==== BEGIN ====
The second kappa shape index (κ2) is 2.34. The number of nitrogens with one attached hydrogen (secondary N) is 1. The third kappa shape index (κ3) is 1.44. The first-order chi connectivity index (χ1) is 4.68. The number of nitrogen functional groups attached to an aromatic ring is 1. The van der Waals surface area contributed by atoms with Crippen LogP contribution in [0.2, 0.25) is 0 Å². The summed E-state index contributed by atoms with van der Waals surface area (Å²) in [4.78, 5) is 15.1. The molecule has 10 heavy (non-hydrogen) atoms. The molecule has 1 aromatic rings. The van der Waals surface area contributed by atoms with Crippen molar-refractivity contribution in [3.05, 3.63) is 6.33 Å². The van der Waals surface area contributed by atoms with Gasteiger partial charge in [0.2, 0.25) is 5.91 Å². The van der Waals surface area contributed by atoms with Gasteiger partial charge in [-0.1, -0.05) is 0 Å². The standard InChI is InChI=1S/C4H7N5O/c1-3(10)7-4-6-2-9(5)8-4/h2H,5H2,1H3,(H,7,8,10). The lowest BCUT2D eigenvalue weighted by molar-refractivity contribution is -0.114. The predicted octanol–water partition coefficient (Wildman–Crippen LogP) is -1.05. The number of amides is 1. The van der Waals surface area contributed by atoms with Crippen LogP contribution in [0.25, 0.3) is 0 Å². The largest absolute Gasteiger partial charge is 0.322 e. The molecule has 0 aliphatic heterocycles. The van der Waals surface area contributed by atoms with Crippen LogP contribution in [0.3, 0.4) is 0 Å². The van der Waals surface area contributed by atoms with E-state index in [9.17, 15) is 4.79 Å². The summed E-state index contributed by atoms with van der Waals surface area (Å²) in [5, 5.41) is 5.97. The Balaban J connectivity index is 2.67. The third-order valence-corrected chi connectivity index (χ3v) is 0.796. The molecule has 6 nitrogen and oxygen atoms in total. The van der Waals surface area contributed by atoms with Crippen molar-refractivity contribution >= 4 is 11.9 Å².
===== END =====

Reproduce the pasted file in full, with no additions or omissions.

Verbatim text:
The second kappa shape index (κ2) is 2.34. The number of nitrogens with one attached hydrogen (secondary N) is 1. The third kappa shape index (κ3) is 1.44. The first-order chi connectivity index (χ1) is 4.68. The number of nitrogen functional groups attached to an aromatic ring is 1. The van der Waals surface area contributed by atoms with Crippen LogP contribution in [0.2, 0.25) is 0 Å². The summed E-state index contributed by atoms with van der Waals surface area (Å²) in [4.78, 5) is 15.1. The molecule has 10 heavy (non-hydrogen) atoms. The molecule has 1 aromatic rings. The van der Waals surface area contributed by atoms with Crippen molar-refractivity contribution in [3.05, 3.63) is 6.33 Å². The van der Waals surface area contributed by atoms with Gasteiger partial charge in [0.2, 0.25) is 5.91 Å². The van der Waals surface area contributed by atoms with Gasteiger partial charge in [-0.1, -0.05) is 0 Å². The standard InChI is InChI=1S/C4H7N5O/c1-3(10)7-4-6-2-9(5)8-4/h2H,5H2,1H3,(H,7,8,10). The lowest BCUT2D eigenvalue weighted by molar-refractivity contribution is -0.114. The predicted octanol–water partition coefficient (Wildman–Crippen LogP) is -1.05. The number of amides is 1. The van der Waals surface area contributed by atoms with Crippen LogP contribution in [0.25, 0.3) is 0 Å². The largest absolute Gasteiger partial charge is 0.322 e. The molecule has 0 aliphatic heterocycles. The van der Waals surface area contributed by atoms with Crippen LogP contribution in [0.3, 0.4) is 0 Å². The van der Waals surface area contributed by atoms with E-state index in [9.17, 15) is 4.79 Å². The summed E-state index contributed by atoms with van der Waals surface area (Å²) in [5, 5.41) is 5.97. The Balaban J connectivity index is 2.67. The third-order valence-corrected chi connectivity index (χ3v) is 0.796. The molecule has 6 nitrogen and oxygen atoms in total. The van der Waals surface area contributed by atoms with Crippen molar-refractivity contribution >= 4 is 11.9 Å².